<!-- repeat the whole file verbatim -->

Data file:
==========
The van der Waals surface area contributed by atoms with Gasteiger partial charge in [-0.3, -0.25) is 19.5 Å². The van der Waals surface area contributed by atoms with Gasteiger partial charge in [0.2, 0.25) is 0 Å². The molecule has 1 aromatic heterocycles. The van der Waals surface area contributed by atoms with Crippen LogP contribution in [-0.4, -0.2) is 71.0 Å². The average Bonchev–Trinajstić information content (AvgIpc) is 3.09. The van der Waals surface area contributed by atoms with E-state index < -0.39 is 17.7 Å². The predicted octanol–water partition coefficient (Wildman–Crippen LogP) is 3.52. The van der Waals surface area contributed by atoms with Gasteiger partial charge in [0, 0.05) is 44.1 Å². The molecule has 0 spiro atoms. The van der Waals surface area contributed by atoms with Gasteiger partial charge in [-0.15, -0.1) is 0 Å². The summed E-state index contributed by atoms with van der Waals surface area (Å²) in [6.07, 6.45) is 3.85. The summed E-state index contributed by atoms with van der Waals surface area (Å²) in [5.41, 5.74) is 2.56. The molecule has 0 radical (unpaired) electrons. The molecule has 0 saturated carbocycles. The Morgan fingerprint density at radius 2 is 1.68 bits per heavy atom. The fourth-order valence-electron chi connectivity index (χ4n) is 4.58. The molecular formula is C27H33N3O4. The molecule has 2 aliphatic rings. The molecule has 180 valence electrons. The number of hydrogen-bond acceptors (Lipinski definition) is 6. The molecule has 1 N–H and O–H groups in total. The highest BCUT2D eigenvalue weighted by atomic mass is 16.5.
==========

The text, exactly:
The van der Waals surface area contributed by atoms with Gasteiger partial charge in [-0.3, -0.25) is 19.5 Å². The van der Waals surface area contributed by atoms with Gasteiger partial charge in [0.2, 0.25) is 0 Å². The molecule has 1 aromatic heterocycles. The van der Waals surface area contributed by atoms with Crippen LogP contribution in [-0.4, -0.2) is 71.0 Å². The average Bonchev–Trinajstić information content (AvgIpc) is 3.09. The van der Waals surface area contributed by atoms with E-state index < -0.39 is 17.7 Å². The predicted octanol–water partition coefficient (Wildman–Crippen LogP) is 3.52. The van der Waals surface area contributed by atoms with Gasteiger partial charge in [0, 0.05) is 44.1 Å². The molecule has 0 spiro atoms. The van der Waals surface area contributed by atoms with Gasteiger partial charge in [-0.15, -0.1) is 0 Å². The summed E-state index contributed by atoms with van der Waals surface area (Å²) in [6.07, 6.45) is 3.85. The summed E-state index contributed by atoms with van der Waals surface area (Å²) in [5.41, 5.74) is 2.56. The molecule has 0 radical (unpaired) electrons. The molecule has 0 saturated carbocycles. The Morgan fingerprint density at radius 2 is 1.68 bits per heavy atom. The fourth-order valence-electron chi connectivity index (χ4n) is 4.58. The molecular formula is C27H33N3O4. The molecule has 2 aliphatic rings. The molecule has 180 valence electrons. The number of hydrogen-bond acceptors (Lipinski definition) is 6. The molecule has 1 N–H and O–H groups in total. The highest BCUT2D eigenvalue weighted by atomic mass is 16.5.